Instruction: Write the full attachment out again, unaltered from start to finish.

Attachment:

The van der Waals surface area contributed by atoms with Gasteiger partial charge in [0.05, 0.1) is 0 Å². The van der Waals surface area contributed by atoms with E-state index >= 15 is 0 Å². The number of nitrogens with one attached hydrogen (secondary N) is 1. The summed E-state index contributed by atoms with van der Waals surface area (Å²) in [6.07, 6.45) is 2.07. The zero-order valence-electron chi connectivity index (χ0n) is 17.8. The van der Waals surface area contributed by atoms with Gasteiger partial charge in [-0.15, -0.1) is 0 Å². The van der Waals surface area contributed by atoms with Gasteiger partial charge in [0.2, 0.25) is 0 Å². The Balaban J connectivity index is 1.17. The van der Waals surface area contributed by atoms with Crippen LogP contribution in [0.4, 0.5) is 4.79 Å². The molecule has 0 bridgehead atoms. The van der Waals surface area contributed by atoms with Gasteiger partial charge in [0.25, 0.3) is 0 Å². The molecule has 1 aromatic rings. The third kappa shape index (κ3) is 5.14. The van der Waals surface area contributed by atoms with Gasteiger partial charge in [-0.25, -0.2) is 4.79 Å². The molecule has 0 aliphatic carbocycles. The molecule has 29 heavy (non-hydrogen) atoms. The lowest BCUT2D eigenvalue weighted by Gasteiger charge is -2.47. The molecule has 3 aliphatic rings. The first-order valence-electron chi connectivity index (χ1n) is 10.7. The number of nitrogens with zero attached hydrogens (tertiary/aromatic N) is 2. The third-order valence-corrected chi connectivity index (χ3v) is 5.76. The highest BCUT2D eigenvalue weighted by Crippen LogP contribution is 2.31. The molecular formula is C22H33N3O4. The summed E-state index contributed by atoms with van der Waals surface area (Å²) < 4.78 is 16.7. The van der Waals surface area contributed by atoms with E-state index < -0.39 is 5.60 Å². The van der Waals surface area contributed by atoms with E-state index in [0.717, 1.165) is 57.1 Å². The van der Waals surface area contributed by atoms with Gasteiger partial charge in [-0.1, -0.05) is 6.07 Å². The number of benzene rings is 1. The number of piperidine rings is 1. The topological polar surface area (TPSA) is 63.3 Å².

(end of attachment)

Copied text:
The van der Waals surface area contributed by atoms with Gasteiger partial charge in [0.05, 0.1) is 0 Å². The van der Waals surface area contributed by atoms with E-state index >= 15 is 0 Å². The number of nitrogens with one attached hydrogen (secondary N) is 1. The summed E-state index contributed by atoms with van der Waals surface area (Å²) in [6.07, 6.45) is 2.07. The zero-order valence-electron chi connectivity index (χ0n) is 17.8. The van der Waals surface area contributed by atoms with Gasteiger partial charge in [-0.15, -0.1) is 0 Å². The van der Waals surface area contributed by atoms with Gasteiger partial charge in [0.2, 0.25) is 0 Å². The Balaban J connectivity index is 1.17. The van der Waals surface area contributed by atoms with Crippen LogP contribution in [0.4, 0.5) is 4.79 Å². The molecule has 0 bridgehead atoms. The van der Waals surface area contributed by atoms with Gasteiger partial charge in [0.25, 0.3) is 0 Å². The molecule has 1 aromatic rings. The third kappa shape index (κ3) is 5.14. The van der Waals surface area contributed by atoms with Gasteiger partial charge in [-0.25, -0.2) is 4.79 Å². The molecule has 0 aliphatic carbocycles. The molecule has 29 heavy (non-hydrogen) atoms. The lowest BCUT2D eigenvalue weighted by Gasteiger charge is -2.47. The molecule has 3 aliphatic rings. The first-order valence-electron chi connectivity index (χ1n) is 10.7. The number of nitrogens with zero attached hydrogens (tertiary/aromatic N) is 2. The third-order valence-corrected chi connectivity index (χ3v) is 5.76. The highest BCUT2D eigenvalue weighted by Crippen LogP contribution is 2.31. The molecular formula is C22H33N3O4. The summed E-state index contributed by atoms with van der Waals surface area (Å²) < 4.78 is 16.7. The van der Waals surface area contributed by atoms with E-state index < -0.39 is 5.60 Å². The van der Waals surface area contributed by atoms with E-state index in [0.717, 1.165) is 57.1 Å². The van der Waals surface area contributed by atoms with Gasteiger partial charge in [-0.1, -0.05) is 6.07 Å². The number of benzene rings is 1. The number of piperidine rings is 1. The topological polar surface area (TPSA) is 63.3 Å².